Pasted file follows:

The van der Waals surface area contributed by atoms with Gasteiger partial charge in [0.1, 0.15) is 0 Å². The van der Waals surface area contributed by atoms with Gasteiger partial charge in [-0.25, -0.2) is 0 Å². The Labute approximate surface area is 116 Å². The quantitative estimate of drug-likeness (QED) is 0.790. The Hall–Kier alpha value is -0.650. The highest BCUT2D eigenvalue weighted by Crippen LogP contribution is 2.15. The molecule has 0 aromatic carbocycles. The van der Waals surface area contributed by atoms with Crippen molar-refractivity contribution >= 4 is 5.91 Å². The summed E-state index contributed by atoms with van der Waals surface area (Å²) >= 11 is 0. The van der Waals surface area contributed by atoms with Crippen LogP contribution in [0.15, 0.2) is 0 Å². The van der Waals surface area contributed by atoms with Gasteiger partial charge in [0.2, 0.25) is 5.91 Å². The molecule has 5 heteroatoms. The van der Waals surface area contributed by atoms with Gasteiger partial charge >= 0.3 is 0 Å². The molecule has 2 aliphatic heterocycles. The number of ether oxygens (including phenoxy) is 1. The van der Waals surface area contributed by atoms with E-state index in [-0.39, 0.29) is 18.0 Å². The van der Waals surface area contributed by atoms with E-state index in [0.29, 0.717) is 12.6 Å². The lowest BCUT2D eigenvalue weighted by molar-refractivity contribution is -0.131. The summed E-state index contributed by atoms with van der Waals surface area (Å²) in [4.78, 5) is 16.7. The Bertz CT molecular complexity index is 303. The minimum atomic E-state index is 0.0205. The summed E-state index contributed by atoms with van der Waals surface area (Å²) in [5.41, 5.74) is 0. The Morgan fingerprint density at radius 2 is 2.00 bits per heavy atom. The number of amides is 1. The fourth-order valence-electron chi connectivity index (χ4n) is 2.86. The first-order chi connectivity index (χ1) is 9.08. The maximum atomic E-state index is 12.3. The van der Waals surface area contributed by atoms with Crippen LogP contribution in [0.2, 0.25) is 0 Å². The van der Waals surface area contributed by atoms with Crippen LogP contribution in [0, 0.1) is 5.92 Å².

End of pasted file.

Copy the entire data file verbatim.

The van der Waals surface area contributed by atoms with Gasteiger partial charge in [0.1, 0.15) is 0 Å². The van der Waals surface area contributed by atoms with Gasteiger partial charge in [-0.25, -0.2) is 0 Å². The Labute approximate surface area is 116 Å². The quantitative estimate of drug-likeness (QED) is 0.790. The Hall–Kier alpha value is -0.650. The highest BCUT2D eigenvalue weighted by Crippen LogP contribution is 2.15. The molecule has 0 aromatic carbocycles. The van der Waals surface area contributed by atoms with Crippen molar-refractivity contribution >= 4 is 5.91 Å². The summed E-state index contributed by atoms with van der Waals surface area (Å²) >= 11 is 0. The van der Waals surface area contributed by atoms with Crippen LogP contribution in [0.15, 0.2) is 0 Å². The van der Waals surface area contributed by atoms with Gasteiger partial charge in [0.2, 0.25) is 5.91 Å². The molecule has 5 heteroatoms. The van der Waals surface area contributed by atoms with Gasteiger partial charge >= 0.3 is 0 Å². The molecule has 2 aliphatic heterocycles. The number of ether oxygens (including phenoxy) is 1. The van der Waals surface area contributed by atoms with E-state index in [-0.39, 0.29) is 18.0 Å². The van der Waals surface area contributed by atoms with E-state index in [0.29, 0.717) is 12.6 Å². The lowest BCUT2D eigenvalue weighted by molar-refractivity contribution is -0.131. The summed E-state index contributed by atoms with van der Waals surface area (Å²) in [4.78, 5) is 16.7. The Bertz CT molecular complexity index is 303. The minimum atomic E-state index is 0.0205. The summed E-state index contributed by atoms with van der Waals surface area (Å²) in [5.41, 5.74) is 0. The Morgan fingerprint density at radius 2 is 2.00 bits per heavy atom. The number of amides is 1. The fourth-order valence-electron chi connectivity index (χ4n) is 2.86. The first-order chi connectivity index (χ1) is 9.08. The maximum atomic E-state index is 12.3. The van der Waals surface area contributed by atoms with Crippen LogP contribution in [0.2, 0.25) is 0 Å². The van der Waals surface area contributed by atoms with Crippen LogP contribution in [0, 0.1) is 5.92 Å².